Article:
Nonviral Transfection of Intact Pancreatic Islets
Abstract:Ex vivo gene transfer offers a potential means to introduce genes into cells, which may play an important role in preventing graft rejection and inducing graft tolerance. This study examined the efficiency and toxicity of several lipid-based transfection reagents (LipofectAMINE, DOTAP, and DOSPER) in intact pancreatic islets. Isolated islets were transfected with a pCMV-β-galactosidase plasmid using several DNA/liposome ratios (1:12) of liposomes (3–72 μl) and DNA (3 and 6 μg). Transfection efficiency was quantified by microscopic evaluation of β-galactosidase gene expression in whole intact islets. Functionality of the transfected islets was measured by insulin response to glucose solutions. All transfection reagents evaluated in this study transfected cells within the islets. As expected, untransfected controls and transfected islets with DNA alone did not express β-gal. The highest transfection efficiency and functional viability were obtained following a 48-h incubation after exposure to the transfection mixtures as follows: 3 μl DNA and 18 μl DOTAP/ml (1:6 ratio), 6 μg DNA and 12 μl DOSPER/ml (1:2 ratio), or 6 μg DNA and 12 μl LipofectAMINE/ml (1:2 ratio). The highest rate of transfected cells per islet was obtained using DOTAP. In vitro functionality was not significantly different between DOTAP and nontreated controls. However, optimal transfection efficiency doses of LipofectAMINE and DOSPER significantly reduced the stimulated insulin response of the transfected islets (p < 0.05, ANOVA). The calculated stimulation index (SI) was 7.8 ± 0.6 (mean ± SEM) for DOTAP-transfected islets compared with 8.4 ± 0.5 for nontransfected control islets (p = ns). The SI of DOSPER- and LipofectAMINE-transfected islets was significantly lower (6.1 ± 0.5 and 3.4 ± 0.5, respectively, p < 0.05). Lipid-based transfection using DOTAP at a DNA/lipid ratio of 1:6 provides an effective means of ex vivo gene delivery without compromising in vitro functionality of the transfected islets.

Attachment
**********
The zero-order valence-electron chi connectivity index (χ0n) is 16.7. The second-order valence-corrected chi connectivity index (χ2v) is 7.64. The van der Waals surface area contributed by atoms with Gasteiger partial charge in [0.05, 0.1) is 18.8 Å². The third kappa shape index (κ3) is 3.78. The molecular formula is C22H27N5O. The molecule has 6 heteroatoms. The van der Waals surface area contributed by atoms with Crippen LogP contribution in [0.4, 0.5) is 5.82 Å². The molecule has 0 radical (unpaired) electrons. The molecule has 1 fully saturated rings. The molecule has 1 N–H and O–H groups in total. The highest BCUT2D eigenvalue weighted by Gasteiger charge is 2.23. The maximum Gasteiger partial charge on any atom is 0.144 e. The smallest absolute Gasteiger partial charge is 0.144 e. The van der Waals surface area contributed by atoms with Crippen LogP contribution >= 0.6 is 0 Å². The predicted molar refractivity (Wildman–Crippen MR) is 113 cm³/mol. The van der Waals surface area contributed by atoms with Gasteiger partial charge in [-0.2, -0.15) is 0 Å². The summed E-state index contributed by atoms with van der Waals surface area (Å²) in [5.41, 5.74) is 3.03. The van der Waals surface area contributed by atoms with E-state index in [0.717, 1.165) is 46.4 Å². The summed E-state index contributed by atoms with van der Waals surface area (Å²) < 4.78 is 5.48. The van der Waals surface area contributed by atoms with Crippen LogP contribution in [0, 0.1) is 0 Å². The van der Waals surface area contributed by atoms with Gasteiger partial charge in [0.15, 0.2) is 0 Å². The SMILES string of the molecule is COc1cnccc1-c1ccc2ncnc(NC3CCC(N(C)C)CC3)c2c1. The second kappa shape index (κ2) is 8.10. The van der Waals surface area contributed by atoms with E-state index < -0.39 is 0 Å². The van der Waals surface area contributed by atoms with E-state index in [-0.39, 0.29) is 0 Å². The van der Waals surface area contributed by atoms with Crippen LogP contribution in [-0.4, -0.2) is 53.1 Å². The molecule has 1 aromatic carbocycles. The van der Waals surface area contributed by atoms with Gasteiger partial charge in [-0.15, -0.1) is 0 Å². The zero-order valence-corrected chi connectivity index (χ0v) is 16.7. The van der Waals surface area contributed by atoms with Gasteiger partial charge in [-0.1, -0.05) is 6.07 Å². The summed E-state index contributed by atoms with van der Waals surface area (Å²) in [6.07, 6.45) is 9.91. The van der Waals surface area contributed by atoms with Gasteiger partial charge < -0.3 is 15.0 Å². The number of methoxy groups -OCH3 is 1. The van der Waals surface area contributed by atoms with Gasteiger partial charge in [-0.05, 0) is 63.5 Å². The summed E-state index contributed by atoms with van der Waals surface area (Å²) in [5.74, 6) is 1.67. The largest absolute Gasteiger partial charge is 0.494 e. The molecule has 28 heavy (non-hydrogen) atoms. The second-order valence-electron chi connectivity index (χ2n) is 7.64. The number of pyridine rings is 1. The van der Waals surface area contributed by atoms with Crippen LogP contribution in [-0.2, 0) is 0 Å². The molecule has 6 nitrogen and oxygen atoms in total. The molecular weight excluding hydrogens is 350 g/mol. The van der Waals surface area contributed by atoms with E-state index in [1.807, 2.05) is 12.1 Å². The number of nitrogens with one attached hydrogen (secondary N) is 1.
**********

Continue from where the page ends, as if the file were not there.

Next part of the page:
Document Type: Research Article
Publication date: January 1, 2001
More about this publication?
- Cell Transplantation publishes original, peer-reviewed research and review articles on the subject of cell transplantation and its application to human diseases. To ensure high-quality contributions from all areas of transplantation, separate section editors and editorial boards have been established. Articles deal with a wide range of topics including physiological, medical, preclinical, tissue engineering, and device-oriented aspects of transplantation of nervous system, endocrine, growth factor-secreting, bone marrow, epithelial, endothelial, and genetically engineered cells, among others. Basic clinical studies and immunological research papers are also featured. To provide complete coverage of this revolutionary field, Cell Transplantation will report on relevant technological advances, and ethical and regulatory considerations of cell transplants. Cell Transplantation is now an Open Access journal starting with volume 18 in 2009, and therefore there will be an inexpensive publication charge, which is dependent on the number of pages, in addition to the charge for color figures. This will allow work to be disseminated to a wider audience and also entitle the corresponding author to a free PDF, as well as prepublication of an unedited version of the manuscript.